- For the week of January 8, service performance for Marketing Mail and Periodicals remained consistent with first quarter
- First-Class Mail improving after being temporarily impacted by industrywide delays in ground and air transportation network following recent East Coast winter storms
WASHINGTON, DC — The United States Postal Service reported new service delivery performance metrics through the second week of the fiscal second quarter showing Marketing Mail and Periodicals remaining consistent with first-quarter results. Scores for First-Class Mail were temporarily impacted during the week of Jan. 8-14 due to industrywide delays in both ground and air transportation following recent East Coast winter storms. These delays continue to impact middle mile transit across the network. The Postal Service continues to implement mitigation plans to move mail and packages effectively with performance showing signs of improvement.
From Jan. 1 through Jan. 14, the average time to deliver a mailpiece across the postal network was 2.7 days.
Second quarter service performance scores covering the period Jan.1 through Jan. 14 included:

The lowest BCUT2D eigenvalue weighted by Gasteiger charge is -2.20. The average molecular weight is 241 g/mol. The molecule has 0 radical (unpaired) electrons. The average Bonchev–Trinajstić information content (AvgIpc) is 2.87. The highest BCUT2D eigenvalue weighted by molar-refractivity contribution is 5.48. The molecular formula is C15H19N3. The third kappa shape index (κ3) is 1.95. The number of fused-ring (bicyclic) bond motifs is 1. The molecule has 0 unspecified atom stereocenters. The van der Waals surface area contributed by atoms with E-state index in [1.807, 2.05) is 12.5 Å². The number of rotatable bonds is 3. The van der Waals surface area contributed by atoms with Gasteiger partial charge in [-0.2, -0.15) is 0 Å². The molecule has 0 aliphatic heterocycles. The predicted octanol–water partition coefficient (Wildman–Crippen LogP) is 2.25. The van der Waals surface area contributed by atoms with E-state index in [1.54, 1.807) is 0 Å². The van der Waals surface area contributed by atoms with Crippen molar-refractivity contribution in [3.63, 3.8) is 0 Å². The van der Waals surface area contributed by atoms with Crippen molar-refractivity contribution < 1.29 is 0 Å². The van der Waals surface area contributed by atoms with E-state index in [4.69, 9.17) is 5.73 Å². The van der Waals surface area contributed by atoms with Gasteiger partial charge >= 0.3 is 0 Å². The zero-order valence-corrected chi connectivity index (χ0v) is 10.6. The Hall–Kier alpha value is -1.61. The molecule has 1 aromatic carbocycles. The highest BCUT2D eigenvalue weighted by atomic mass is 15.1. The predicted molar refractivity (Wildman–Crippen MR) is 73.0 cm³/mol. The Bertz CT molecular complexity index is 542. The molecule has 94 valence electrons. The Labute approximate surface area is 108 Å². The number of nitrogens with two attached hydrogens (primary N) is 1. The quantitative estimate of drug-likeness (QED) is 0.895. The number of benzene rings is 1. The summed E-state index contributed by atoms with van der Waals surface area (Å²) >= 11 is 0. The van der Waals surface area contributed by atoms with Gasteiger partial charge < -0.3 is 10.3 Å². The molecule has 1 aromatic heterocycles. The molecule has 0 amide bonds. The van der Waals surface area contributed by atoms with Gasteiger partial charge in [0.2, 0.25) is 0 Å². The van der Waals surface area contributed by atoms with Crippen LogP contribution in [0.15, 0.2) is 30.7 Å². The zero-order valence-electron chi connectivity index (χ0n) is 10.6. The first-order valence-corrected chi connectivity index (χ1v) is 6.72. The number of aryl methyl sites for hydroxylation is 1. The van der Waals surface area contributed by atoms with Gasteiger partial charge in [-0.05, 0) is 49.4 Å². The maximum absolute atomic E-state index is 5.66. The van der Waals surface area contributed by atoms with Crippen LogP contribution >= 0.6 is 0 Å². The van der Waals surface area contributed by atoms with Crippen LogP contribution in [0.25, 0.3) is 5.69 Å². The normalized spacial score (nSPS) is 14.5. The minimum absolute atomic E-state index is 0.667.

- First-Class Mail: 86.6 percent of First-Class Mail delivered on time against the USPS service standard, a decrease of 3 percentage points from the first quarter.
- Marketing Mail: 91.7 percent of Marketing Mail delivered on time against the USPS service standard, consistent with performance from the first quarter.
- Periodicals: 80.8 percent of Periodicals delivered on time against the USPS service standard, consistent with performance from the first quarter.
One of the goals of Delivering for America, the Postal Service’s 10-year plan for achieving financial sustainability and service excellence, is to meet or exceed 95 percent on-time service performance for all mail and shipping products once all elements of the plan are implemented. Service performance is defined by the Postal Service as the time it takes to deliver a mailpiece or package from its acceptance into our system through its delivery, as measured against published service standards.
The Postal Service generally receives no tax dollars for operating expenses and relies on the sale of postage, products and services to fund its operations.